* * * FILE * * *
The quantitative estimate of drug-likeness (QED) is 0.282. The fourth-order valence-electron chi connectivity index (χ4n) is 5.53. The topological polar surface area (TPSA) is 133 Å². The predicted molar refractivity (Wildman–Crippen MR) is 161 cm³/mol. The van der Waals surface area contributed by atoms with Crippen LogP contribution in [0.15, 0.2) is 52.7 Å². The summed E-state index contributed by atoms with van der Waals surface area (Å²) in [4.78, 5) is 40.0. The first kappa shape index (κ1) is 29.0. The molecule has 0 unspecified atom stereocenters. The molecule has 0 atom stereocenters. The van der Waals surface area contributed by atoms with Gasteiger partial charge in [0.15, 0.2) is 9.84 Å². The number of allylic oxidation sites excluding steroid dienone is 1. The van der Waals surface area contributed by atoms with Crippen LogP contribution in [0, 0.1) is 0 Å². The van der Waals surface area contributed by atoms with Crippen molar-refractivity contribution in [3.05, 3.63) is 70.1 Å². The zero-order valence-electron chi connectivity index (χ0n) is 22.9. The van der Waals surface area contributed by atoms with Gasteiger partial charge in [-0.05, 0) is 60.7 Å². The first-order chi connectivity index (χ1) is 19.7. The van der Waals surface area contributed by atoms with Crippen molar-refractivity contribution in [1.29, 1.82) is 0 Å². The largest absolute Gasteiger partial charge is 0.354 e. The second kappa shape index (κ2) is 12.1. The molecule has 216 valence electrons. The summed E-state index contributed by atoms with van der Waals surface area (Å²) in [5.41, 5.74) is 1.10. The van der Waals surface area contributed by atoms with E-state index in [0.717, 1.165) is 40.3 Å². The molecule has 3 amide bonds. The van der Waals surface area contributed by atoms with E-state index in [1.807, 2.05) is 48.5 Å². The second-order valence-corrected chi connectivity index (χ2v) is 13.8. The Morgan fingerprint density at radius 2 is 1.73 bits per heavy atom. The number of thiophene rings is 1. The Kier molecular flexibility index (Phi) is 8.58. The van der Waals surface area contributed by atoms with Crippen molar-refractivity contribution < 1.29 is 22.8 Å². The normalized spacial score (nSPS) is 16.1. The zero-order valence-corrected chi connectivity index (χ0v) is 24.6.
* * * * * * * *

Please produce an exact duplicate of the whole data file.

The quantitative estimate of drug-likeness (QED) is 0.282. The fourth-order valence-electron chi connectivity index (χ4n) is 5.53. The topological polar surface area (TPSA) is 133 Å². The predicted molar refractivity (Wildman–Crippen MR) is 161 cm³/mol. The van der Waals surface area contributed by atoms with Crippen LogP contribution in [0.15, 0.2) is 52.7 Å². The summed E-state index contributed by atoms with van der Waals surface area (Å²) in [4.78, 5) is 40.0. The first kappa shape index (κ1) is 29.0. The molecule has 0 unspecified atom stereocenters. The molecule has 0 atom stereocenters. The van der Waals surface area contributed by atoms with Gasteiger partial charge in [0.15, 0.2) is 9.84 Å². The number of allylic oxidation sites excluding steroid dienone is 1. The van der Waals surface area contributed by atoms with Crippen LogP contribution in [0, 0.1) is 0 Å². The van der Waals surface area contributed by atoms with Crippen molar-refractivity contribution in [3.05, 3.63) is 70.1 Å². The zero-order valence-electron chi connectivity index (χ0n) is 22.9. The van der Waals surface area contributed by atoms with Gasteiger partial charge in [-0.05, 0) is 60.7 Å². The first-order chi connectivity index (χ1) is 19.7. The van der Waals surface area contributed by atoms with Crippen molar-refractivity contribution in [1.29, 1.82) is 0 Å². The largest absolute Gasteiger partial charge is 0.354 e. The second kappa shape index (κ2) is 12.1. The molecule has 216 valence electrons. The summed E-state index contributed by atoms with van der Waals surface area (Å²) in [5.41, 5.74) is 1.10. The van der Waals surface area contributed by atoms with E-state index in [0.717, 1.165) is 40.3 Å². The molecule has 3 amide bonds. The van der Waals surface area contributed by atoms with E-state index in [1.807, 2.05) is 48.5 Å². The second-order valence-corrected chi connectivity index (χ2v) is 13.8. The Morgan fingerprint density at radius 2 is 1.73 bits per heavy atom. The number of thiophene rings is 1. The Kier molecular flexibility index (Phi) is 8.58. The van der Waals surface area contributed by atoms with Crippen molar-refractivity contribution < 1.29 is 22.8 Å². The normalized spacial score (nSPS) is 16.1. The zero-order valence-corrected chi connectivity index (χ0v) is 24.6.